Cranswick report suggests industry needs radical transparency

Cranswick report suggests industry needs radical transparency

Transparency needs to be strengthened in the supply chain, a report by Cranswick has claimed, including greater clarity on food labelling and certification.

Growing consumer demand for new levels of transparency are set to disrupt the food industry in the wake of continued food scares, according to a Cranswick report, published in association with sustainability consultants, Veris Strategies.

Earlier this year, UK food regulators launched a nationwide review of the meat industry following a series of high profile food safety breaches at processing factories.

With public trust in the food system eroding, the report Radical Transparency: The rise of disruptive consumerism, has highlighted the risks that food companies will face if they don’t take fundamental urgent action to address this.

The report, which draws on research conducted with consumers and industry experts, argues that as demand for food provenance grows, the food industry must be able to demonstrate greater accountability across the entire farm to fork supply chain, not just to future-proof business but to give added assurances on hygiene, safety, ethics and sustainability standards as transparency becomes an ever-increasing critical issue.

It predicts that in the future, shoppers will want to access real-time information on traceability issues from the convenience of their smartphone as part of an ‘open kitchen’ approach.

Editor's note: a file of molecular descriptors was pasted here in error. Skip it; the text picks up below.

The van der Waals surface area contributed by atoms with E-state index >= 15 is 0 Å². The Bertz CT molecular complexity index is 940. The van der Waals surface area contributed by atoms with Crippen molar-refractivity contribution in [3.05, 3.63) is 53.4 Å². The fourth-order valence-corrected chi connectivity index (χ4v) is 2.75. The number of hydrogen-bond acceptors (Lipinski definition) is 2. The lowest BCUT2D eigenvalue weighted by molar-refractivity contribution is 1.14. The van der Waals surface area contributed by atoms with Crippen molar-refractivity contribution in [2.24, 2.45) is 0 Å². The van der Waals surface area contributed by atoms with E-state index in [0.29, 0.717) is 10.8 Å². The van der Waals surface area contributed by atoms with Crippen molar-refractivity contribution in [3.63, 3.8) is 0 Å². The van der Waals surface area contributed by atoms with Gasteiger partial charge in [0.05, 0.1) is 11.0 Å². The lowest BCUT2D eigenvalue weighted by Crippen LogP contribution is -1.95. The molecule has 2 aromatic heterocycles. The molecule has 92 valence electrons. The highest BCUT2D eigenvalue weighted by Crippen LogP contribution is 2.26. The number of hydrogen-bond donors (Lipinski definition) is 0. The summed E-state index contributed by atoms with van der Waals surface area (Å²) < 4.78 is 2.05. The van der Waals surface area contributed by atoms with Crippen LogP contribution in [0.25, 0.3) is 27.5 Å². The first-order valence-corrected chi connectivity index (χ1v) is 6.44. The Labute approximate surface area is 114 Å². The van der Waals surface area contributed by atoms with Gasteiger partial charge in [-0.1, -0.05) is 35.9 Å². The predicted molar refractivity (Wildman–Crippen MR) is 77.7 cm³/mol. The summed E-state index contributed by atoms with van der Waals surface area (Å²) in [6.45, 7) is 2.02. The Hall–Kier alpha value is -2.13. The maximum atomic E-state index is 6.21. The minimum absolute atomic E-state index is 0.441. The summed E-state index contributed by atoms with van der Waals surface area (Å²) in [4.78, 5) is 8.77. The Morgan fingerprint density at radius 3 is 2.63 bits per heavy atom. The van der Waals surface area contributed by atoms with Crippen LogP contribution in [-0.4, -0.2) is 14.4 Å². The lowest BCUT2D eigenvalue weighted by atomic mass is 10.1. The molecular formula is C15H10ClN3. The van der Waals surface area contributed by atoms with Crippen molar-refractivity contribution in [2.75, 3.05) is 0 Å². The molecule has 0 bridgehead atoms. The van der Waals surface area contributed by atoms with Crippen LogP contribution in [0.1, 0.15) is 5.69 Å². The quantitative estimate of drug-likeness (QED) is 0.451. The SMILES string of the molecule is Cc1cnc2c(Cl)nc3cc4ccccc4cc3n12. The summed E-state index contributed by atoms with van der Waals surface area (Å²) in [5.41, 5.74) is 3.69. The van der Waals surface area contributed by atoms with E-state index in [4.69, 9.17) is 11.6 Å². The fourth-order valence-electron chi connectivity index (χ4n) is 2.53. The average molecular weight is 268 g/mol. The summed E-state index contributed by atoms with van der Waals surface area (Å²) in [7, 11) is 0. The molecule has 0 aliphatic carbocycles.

The ‘open kitchen’ approach refers to when restaurants and food businesses display their kitchens openly to the public whilst serving, allowing a level of trust and reassurance between consumer and business.

The ‘open kitchen’ analogy can also be applied to social media, which has increasingly encouraged consumers to question and take brands to task when their actions cause confusion.

The Cranswick report has been endorsed by Professor Chris Elliott OBE, director of the Institute for Global Food Security and faculty pro-vice chancellor at Queen’s University Belfast.

Elliott commented: “I highly commend the company for taking such bold and dynamic steps forward in terms of the transparency agenda.

“The ultimate goal must be that our UK citizens will once more start to trust the food that they rely on. Trust that has been lost due to scandal after scandal. To me, Cranswick is doing exactly the right thing at the right time and I can only hope others will follow suit.”

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